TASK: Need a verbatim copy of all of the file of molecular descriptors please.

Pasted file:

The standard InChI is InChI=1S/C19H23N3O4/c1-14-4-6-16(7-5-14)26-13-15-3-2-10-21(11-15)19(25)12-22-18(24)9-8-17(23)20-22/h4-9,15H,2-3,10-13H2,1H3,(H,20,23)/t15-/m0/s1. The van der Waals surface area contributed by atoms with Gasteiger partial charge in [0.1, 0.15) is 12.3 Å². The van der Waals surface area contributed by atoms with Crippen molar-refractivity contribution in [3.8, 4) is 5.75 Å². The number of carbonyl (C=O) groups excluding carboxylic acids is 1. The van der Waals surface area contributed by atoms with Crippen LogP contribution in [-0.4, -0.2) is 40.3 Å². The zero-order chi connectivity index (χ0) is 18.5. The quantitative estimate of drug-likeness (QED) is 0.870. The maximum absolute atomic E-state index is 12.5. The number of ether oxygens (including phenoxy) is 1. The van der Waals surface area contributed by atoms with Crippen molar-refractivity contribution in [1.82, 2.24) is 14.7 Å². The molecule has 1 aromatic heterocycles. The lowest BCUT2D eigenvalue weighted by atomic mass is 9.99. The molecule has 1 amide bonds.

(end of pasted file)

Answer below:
The standard InChI is InChI=1S/C19H23N3O4/c1-14-4-6-16(7-5-14)26-13-15-3-2-10-21(11-15)19(25)12-22-18(24)9-8-17(23)20-22/h4-9,15H,2-3,10-13H2,1H3,(H,20,23)/t15-/m0/s1. The van der Waals surface area contributed by atoms with Gasteiger partial charge in [0.1, 0.15) is 12.3 Å². The van der Waals surface area contributed by atoms with Crippen molar-refractivity contribution in [3.8, 4) is 5.75 Å². The number of carbonyl (C=O) groups excluding carboxylic acids is 1. The van der Waals surface area contributed by atoms with Crippen LogP contribution in [-0.4, -0.2) is 40.3 Å². The zero-order chi connectivity index (χ0) is 18.5. The quantitative estimate of drug-likeness (QED) is 0.870. The maximum absolute atomic E-state index is 12.5. The number of ether oxygens (including phenoxy) is 1. The van der Waals surface area contributed by atoms with Crippen molar-refractivity contribution in [1.82, 2.24) is 14.7 Å². The molecule has 1 aromatic heterocycles. The lowest BCUT2D eigenvalue weighted by atomic mass is 9.99. The molecule has 1 amide bonds.